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Legal Empowerment

 

Legal Empowerment: Advancing Good Governance and Poverty Reduction

Law can be used to help the poor and disadvantaged exercise greater control over their lives. As a by-product, "legal empowerment" contributes to good governance, poverty reduction, and other development goals. This Asian Development Bank-funded report explains the connection between legal empowerment and the achievement of these broader objectives through an examination of various legal empowerment programs in Bangladesh, Indonesia, Mongolia, Pakistan, the Philippines, Thailand, and Vietnam. It analyzes their impact and why some programs have succeeded and others failed. A variety of recommendations for mainstreaming legal empowerment programs in development projects is also included.

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World Bank: Legal Empowerment of the Poor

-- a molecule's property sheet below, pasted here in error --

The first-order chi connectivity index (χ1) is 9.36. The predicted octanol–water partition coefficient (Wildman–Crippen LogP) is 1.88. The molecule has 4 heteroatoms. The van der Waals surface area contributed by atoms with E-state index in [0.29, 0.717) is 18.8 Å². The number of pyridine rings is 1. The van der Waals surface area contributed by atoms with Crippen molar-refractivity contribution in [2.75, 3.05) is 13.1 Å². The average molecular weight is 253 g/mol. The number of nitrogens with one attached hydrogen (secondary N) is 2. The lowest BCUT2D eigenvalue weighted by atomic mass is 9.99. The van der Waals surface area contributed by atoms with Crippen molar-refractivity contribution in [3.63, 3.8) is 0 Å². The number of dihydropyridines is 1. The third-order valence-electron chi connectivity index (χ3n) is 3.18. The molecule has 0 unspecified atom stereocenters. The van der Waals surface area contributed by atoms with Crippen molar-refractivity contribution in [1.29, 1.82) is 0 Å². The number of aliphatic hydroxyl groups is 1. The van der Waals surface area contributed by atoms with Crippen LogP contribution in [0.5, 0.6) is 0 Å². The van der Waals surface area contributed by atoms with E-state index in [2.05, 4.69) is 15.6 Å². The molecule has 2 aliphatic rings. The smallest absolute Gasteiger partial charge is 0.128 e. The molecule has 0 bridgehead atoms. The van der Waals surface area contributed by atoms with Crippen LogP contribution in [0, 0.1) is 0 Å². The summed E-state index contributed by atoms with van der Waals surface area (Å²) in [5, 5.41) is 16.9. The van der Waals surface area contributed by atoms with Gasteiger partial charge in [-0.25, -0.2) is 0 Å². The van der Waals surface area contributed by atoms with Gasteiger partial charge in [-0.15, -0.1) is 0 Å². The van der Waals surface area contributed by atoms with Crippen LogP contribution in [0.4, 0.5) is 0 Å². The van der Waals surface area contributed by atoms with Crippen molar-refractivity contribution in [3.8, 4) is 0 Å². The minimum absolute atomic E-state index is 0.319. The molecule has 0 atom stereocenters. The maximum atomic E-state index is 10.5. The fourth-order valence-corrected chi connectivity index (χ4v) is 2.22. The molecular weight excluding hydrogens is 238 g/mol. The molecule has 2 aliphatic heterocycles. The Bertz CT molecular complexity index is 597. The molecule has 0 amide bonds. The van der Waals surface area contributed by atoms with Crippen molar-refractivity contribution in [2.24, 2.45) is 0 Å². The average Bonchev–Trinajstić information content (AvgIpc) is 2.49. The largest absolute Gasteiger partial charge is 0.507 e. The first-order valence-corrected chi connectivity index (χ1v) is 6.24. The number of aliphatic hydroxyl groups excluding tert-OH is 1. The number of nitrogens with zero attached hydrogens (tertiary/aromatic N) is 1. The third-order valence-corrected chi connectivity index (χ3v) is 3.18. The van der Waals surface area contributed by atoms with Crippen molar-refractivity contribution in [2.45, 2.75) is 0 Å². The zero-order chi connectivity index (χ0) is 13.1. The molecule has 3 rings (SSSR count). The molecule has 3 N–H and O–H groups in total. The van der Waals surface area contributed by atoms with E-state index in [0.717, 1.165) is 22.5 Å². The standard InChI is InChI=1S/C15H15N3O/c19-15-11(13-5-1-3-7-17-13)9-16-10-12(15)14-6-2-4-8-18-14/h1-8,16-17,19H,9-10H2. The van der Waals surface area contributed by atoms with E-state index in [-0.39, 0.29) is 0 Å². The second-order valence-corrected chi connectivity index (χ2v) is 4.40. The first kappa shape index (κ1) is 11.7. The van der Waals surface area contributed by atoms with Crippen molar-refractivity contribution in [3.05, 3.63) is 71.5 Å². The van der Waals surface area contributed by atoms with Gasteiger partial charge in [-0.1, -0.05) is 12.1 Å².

The assignment of this paper was related to the launch of the Commission on Legal Empowerment of the Poor (LEP), which held its first meeting on January 20, 2006. This paper draws on research and consultations conducted over a short ten week period leading to a first draft that was presented to the President of the World Bank on January 10, 2006. This revised version has benefited from a wide range of comments by lead specialists and managers responsible for relevant Bank units. The paper will need to be further refined and modified into a full-fledged strategy document. At this stage, its main purpose is to spearhead a reflection that shapes an Action Agenda for the World Bank on legal empowerment of the poor. It maps out a field in which the World Bank has been involved for the last ten years and sheds light on the concept and its key elements. It does not seek to be a detailed description of LEP tools and activities, or to provide an exhaustive conceptual analysis. This paper does not attempt to provide a "cast-in-stone" definition of legal empowerment of the poor. Rather, it aims to map out the principles that underpin LEP. Finally, the paper rests on the assumption that where LEP initiatives are undertaken there is an existing state structure (even if weak) that it is willing to address the challenges of legally empowering the poor. This assumption leaves to be addressed in situations where the state is absent, such as post-conflict situations.

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